Western North Pacific Tropical Cyclone Formation and Structure Change in TCS08 and TCS08 Field Experiment Support
NAVAL POSTGRADUATE SCHOOL MONTEREY CA DEPT OF METEOROLOGY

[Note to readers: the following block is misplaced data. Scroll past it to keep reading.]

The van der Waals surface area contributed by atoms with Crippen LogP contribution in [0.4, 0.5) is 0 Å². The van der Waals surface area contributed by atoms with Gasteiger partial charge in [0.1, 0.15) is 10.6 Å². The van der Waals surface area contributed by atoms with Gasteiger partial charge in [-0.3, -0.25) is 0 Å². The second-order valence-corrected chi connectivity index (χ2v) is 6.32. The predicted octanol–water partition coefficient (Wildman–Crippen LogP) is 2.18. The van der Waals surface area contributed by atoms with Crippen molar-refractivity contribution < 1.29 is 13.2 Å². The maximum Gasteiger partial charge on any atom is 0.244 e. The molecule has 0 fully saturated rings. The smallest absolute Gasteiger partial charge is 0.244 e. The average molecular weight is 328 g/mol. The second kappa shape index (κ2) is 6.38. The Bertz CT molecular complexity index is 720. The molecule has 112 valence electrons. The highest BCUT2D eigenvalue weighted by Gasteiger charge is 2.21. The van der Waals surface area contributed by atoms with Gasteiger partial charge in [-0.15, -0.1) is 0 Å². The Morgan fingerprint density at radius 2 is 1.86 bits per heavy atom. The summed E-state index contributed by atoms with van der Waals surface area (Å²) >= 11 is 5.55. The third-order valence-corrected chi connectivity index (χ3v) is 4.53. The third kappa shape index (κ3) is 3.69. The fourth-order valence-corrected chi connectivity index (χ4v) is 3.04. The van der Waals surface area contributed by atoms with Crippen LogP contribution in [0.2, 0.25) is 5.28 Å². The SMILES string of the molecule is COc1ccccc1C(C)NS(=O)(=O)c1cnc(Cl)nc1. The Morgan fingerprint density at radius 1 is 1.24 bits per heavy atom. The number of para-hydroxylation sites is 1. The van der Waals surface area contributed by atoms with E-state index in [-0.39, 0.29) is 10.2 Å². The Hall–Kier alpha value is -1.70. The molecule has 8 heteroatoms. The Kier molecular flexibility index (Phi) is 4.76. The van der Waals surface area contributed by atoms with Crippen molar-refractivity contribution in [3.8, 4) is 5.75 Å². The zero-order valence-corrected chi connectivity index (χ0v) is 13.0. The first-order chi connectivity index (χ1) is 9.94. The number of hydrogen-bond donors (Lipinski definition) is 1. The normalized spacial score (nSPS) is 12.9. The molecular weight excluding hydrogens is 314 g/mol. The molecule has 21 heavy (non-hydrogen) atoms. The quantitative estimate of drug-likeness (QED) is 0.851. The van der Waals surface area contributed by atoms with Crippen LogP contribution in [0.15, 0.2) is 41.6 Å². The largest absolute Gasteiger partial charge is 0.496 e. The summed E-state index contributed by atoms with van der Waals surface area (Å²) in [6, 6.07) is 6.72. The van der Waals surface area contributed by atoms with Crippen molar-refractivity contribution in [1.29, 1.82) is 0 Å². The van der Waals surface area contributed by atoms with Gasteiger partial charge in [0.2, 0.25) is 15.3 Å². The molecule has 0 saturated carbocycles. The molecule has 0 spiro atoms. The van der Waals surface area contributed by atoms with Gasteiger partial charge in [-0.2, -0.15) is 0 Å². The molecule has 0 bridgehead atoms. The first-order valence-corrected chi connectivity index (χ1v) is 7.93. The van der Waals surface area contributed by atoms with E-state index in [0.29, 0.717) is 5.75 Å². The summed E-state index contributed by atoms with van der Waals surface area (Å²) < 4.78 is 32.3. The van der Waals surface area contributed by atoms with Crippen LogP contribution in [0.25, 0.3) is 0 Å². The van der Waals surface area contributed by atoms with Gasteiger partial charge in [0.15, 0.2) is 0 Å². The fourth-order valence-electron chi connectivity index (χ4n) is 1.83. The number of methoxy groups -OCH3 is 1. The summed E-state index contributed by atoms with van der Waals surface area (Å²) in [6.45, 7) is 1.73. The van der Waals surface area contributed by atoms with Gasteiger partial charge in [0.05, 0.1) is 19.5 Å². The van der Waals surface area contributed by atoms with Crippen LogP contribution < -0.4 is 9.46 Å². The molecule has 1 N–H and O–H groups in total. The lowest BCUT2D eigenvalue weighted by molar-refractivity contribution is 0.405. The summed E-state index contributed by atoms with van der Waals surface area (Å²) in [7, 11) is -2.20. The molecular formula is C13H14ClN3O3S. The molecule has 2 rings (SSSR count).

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The long-term goal of this project is to develop a better understanding of storm-scale processes in the western North Pacific associated with the entire life cycle of tropical cyclones. The inability to correctly identify tropical cyclone formation over the period of 24 h - 48 h poses a threat to shore and afloat assets across the western North Pacific. Furthermore, the predictability of structure changes during intensification of tropical cyclones is very low. During the intensification stage of a tropical cyclone, structure and track characteristics can exhibit large variabilities that decrease potential predictability. Periods of reduced predictability often occur during the decaying stage of a tropical cyclone. Because decaying tropical cyclones often transitions to a fast-moving and rapidly-developing extratropical cyclone that may contain gale-, storm-, or hurricane-force winds, there is a need to improve understanding and prediction of the extratropical transition phase of a decaying tropical cyclone. The structural evolution of the transition from a tropical to extratropical circulation involves rapid changes to the wind, cloud, and precipitation patterns.